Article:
Will Courtenay: Healthy Connections

2 min
 (Dr. Will Courtenay)

Social distancing and self-isolation have turned a mental health problem into a medical necessity, but Dr. Will Courtenay sees an opportunity for healthy connections.

There’s a good chance you’re settling into another workday at home – or preparing kids for another school day in their bedrooms. It’s the new normal: the public health strategy of “social distancing.”

Canceling large gatherings, closing schools or offices and sheltering
in place are effective ways to slow the spread of COVID-19. But there’s a cost. And it’s not just economic. It’s potentially a cost to health and well-being.

There’s a fine line between social distancing and social isolation,
which the last surgeon general considered our country’s biggest health problem. He said we’re “facing an epidemic of loneliness and social isolation.” Today, were facing a pandemic for which – ironically – physical social isolation is the remedy.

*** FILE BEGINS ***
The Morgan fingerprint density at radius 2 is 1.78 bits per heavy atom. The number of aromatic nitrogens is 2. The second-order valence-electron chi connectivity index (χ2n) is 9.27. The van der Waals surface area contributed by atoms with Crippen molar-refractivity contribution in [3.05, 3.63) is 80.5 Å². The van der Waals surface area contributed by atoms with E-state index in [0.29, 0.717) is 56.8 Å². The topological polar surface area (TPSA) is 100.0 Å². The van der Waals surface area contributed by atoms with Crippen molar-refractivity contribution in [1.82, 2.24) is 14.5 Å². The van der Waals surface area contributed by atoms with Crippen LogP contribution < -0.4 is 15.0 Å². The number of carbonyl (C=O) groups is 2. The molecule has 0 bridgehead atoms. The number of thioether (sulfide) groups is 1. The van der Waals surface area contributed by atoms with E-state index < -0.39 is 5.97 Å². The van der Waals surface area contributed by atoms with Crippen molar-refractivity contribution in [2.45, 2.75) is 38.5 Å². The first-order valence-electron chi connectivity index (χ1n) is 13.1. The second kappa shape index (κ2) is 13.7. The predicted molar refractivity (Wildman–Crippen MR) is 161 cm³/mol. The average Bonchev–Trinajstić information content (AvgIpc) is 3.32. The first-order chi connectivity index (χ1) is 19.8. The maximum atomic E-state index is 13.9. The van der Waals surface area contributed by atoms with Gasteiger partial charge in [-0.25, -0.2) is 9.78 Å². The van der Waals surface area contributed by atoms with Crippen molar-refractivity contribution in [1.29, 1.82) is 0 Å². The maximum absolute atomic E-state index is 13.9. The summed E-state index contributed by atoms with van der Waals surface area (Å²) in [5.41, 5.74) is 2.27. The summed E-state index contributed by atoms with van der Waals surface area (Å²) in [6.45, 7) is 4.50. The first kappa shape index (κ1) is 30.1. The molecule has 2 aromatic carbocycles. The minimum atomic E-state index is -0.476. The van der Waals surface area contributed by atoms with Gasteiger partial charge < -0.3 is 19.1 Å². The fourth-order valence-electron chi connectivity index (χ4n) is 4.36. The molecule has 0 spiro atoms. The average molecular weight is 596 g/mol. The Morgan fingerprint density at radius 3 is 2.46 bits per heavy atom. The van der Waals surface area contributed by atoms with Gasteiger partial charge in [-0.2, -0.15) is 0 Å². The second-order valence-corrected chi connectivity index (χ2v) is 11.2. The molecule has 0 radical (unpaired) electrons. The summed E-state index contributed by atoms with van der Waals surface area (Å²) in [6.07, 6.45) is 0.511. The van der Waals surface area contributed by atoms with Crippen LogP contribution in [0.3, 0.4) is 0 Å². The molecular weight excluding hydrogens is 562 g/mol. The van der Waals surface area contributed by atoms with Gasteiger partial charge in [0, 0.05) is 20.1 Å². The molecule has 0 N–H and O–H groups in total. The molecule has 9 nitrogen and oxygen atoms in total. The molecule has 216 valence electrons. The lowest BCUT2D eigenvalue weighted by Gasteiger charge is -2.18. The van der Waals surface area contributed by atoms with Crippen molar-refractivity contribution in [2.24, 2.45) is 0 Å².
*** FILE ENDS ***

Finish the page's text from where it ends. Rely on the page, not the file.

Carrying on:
Social isolation is linked with major health risks – including a risk of
death equaling that of smoking. So, while communities will benefit from social distancing, individuals may not.

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Sadly, many older and chronically ill people are now suffering effects of isolation – like going without food and other essentials, including human contact. But the good news is, sheltering in place doesn’t prevent connecting with them.

My kids and I did that, in a “teachable moment.” Forget trying to
home school Common Core math. Now’s a time for kids to learn valuable lessons about community – about not just considering disinfectant and toilet paper for our families, but whether neighbors have enough to eat.

We first sent an email asking what was needed, then went knocking on doors of vulnerable neighbors. The 6 feet was safely distant, but the connection was sweetly close – and welcomed with gratitude. Connecting  with housebound neighbors is a more powerful lesson than any in online classes.

Older, ill and isolated neighbors need more care and attention to
thrive, not less. We should shift our mindset from “social distancing”
to “healthy connections.” It offers the very same benefits, but the
mindset is dramatically different.

We may have lost some freedom of movement now, but we need not lose our humanity. In fact, now more than ever, it’s desperately needed.

With a Perspective, this is Dr. Will Courtenay

Dr. Will Courtenay is a local psychotherapist specializing in
working with men and fathers.